V4R3 Adds Network Integration Enhancements
Despite the preponderance of attention IBM’s recent V4R3 announcement pays to e-business, business intelligence and Java, Big Blue has made plenty of enhancements in the areas of network integration and the Network Station to keep AS/400-centric networks sailing smoothly toward the new millenium.
The network integration enhancements introduced with V4R3 are comprised primarily of built-in OS/400 TCP/IP security and management capabilities, as well as Dial-On-Demand (DOD) networking.
Among the TCP/IP security and management capabilities introduced are: TCP/IP packet security; TCP/IP address mapping and hiding; IP Masquerading; Virtual IP Addressing (VIPA); and GUI configuration and administration for TCP/IP.
"If you look at our overall investment area in AS/400 from a networking and an interface perspective, TCP/IP is our key development investment area," says Drew Flaada, 1998 project manager for AS/400 Brand.
Dial-On-Demand enables the network to establish connections when the need arises, rather than maintaining a continuous connection. DOD also introduces cost-effective features in the areas of batch transfer and modem consolidation, and was conceived to provide a low-cost alternative to a frame-relay network.
"Dial-On-Demand networking is a very cost-effective way for people to tie in a remote labor force into their home system," Flaada explains. As a low-cost alternative to frame relay networking, DOD allows network administrators with a limited number of modems to tie in a whole variety of remote users who need intermittent access at best. "So if you had a remote work force that was, for example, running Lotus Domino, and they needed to replicate their Notes clients, this would be the ideal solution," he says.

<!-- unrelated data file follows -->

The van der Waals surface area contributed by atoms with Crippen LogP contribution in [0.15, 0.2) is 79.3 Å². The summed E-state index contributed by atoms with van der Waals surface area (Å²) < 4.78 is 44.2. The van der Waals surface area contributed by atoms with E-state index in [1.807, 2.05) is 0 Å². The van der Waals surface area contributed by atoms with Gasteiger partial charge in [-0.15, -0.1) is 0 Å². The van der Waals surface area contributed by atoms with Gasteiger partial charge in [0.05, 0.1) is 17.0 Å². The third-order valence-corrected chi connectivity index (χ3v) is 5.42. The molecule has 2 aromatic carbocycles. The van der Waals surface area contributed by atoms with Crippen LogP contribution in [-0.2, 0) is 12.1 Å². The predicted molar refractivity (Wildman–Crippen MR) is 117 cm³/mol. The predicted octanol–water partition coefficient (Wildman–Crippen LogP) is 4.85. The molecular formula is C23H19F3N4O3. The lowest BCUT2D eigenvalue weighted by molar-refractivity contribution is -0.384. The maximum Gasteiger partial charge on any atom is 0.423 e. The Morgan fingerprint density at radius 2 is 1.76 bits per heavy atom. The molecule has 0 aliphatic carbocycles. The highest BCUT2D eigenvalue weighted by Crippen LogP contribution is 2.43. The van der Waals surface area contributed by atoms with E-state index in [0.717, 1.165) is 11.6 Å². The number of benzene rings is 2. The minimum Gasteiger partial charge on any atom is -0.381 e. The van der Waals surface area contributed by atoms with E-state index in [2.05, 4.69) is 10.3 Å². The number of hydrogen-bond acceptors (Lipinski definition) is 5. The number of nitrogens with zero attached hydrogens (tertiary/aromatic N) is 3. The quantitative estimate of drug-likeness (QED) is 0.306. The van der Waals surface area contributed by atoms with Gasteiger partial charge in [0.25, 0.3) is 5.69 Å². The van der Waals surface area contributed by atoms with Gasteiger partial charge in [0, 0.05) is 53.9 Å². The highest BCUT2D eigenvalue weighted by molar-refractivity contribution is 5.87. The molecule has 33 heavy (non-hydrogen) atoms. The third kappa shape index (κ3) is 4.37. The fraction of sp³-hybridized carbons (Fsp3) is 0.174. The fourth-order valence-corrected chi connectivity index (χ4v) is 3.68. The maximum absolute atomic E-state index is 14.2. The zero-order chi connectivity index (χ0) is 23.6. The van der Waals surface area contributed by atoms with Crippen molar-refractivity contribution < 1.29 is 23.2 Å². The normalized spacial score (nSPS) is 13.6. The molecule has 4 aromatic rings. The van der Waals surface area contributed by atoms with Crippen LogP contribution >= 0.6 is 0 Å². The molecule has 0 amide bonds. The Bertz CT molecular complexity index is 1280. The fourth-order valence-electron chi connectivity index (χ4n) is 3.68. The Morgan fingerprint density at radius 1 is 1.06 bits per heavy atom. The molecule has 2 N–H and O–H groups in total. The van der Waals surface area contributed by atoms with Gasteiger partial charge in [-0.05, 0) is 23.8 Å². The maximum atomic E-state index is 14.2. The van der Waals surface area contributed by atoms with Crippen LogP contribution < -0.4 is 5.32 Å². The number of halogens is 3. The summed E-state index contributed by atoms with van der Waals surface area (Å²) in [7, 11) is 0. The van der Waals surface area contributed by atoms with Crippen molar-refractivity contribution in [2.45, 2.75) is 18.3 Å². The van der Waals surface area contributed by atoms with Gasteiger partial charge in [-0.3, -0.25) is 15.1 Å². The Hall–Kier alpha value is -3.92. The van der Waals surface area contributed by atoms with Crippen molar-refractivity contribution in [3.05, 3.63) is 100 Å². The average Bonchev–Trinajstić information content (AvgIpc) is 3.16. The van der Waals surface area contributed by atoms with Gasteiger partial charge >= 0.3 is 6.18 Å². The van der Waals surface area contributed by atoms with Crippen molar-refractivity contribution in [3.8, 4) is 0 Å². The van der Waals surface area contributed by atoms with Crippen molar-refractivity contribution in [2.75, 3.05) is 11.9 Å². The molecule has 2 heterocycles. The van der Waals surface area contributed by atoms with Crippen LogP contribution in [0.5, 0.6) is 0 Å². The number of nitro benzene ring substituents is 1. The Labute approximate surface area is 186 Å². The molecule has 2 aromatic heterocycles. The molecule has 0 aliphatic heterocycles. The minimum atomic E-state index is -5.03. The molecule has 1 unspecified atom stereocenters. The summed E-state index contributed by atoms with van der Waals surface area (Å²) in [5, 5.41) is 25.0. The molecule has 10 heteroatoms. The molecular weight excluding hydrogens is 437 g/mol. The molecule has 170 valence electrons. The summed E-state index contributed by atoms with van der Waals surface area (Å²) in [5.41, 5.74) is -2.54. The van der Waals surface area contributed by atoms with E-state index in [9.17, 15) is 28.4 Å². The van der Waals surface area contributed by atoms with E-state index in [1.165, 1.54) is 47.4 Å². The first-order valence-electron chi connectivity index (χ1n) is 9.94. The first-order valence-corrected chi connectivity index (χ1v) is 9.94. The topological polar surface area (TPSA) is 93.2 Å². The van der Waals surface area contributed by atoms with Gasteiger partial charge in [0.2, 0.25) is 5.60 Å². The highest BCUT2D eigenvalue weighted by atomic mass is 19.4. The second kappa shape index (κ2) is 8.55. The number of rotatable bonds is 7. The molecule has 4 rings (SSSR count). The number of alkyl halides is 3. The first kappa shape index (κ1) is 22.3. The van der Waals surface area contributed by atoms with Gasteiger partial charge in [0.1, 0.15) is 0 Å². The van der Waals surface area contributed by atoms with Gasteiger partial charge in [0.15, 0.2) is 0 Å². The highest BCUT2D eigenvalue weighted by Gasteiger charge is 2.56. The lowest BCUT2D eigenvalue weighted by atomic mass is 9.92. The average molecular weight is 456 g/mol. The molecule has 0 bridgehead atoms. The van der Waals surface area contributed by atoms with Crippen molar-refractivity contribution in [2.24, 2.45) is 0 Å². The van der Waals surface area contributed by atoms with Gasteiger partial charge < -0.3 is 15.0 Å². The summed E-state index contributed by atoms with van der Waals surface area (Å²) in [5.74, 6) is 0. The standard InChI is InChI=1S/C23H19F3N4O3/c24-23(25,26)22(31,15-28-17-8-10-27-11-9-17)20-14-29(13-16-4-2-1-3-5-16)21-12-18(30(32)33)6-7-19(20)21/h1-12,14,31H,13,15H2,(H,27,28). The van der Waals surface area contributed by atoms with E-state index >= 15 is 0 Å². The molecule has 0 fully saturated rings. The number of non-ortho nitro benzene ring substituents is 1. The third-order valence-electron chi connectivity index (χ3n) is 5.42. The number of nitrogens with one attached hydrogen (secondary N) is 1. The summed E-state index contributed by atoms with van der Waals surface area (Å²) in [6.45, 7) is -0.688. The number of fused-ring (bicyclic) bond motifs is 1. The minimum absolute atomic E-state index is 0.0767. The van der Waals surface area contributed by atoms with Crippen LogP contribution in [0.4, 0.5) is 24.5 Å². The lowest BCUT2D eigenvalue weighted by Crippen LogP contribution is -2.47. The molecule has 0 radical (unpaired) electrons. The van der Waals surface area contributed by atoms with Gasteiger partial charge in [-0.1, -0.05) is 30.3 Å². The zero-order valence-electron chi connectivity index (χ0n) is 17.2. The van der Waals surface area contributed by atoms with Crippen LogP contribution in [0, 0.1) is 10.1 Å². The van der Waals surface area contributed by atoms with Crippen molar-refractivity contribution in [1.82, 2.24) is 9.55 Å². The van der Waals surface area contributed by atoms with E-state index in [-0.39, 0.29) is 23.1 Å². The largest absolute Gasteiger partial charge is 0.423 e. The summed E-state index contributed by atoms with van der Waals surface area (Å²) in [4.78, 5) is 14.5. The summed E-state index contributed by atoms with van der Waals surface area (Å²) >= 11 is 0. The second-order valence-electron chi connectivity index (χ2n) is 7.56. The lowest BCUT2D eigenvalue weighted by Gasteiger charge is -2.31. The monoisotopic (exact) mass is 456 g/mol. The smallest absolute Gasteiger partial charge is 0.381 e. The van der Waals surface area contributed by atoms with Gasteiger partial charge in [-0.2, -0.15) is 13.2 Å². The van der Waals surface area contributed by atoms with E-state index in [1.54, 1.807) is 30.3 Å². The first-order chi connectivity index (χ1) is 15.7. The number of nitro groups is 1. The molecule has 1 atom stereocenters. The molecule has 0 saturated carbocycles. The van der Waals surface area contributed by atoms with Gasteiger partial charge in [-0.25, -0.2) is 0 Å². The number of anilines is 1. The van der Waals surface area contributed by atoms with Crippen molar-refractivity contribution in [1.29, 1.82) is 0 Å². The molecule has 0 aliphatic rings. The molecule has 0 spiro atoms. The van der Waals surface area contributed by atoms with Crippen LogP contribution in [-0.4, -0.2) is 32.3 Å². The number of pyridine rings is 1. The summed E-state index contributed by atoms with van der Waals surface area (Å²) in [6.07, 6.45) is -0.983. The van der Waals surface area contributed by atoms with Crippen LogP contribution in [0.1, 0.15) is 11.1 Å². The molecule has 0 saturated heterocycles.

IBM continues to maintain a dependable, if somewhat solitary, presence in the Network Computer (NC) market. While enhancements to Network Station Manager are not necessarily tied to the new release of OS/400, NS Manager 3.0 comes on the scene at a time when companies like Affinity Systems (Lansdale, Pa.) and Network Computing Devices Inc. (Mountain View, Calif.) have turned their focus away from NC technology and toward Windows Based Terminals (WBTs).
"What we have tried to do with Network Station and the rapid development times required is ensure that we don’t require any specific operating system," Flaada says.
Network Station Manager Release 3.0 now offers Independent Computing Architecture (ICA) client capabilities, which enable integrated access to Windows applications located on the AS/400 host. ICA is a protocol used to deliver applications from a multi-user Windows NT server – including Microsoft’s Terminal Server.
In addition, release 3.0 also delivers: National Language Support, which includes international keyboard layouts and screen displays in more than 30 languages; Twinax attachment to AS/400 for Network Station Series 300, which eliminates need for LAN wiring; enhanced print, emulation and management capabilities; Java Virtual Machine (JVM) 1.1.4, which improves Java execution performance on the Network Station Series 1000; and NC Navigator 3.0 browser, which offers improved print, e-mail and encryption features.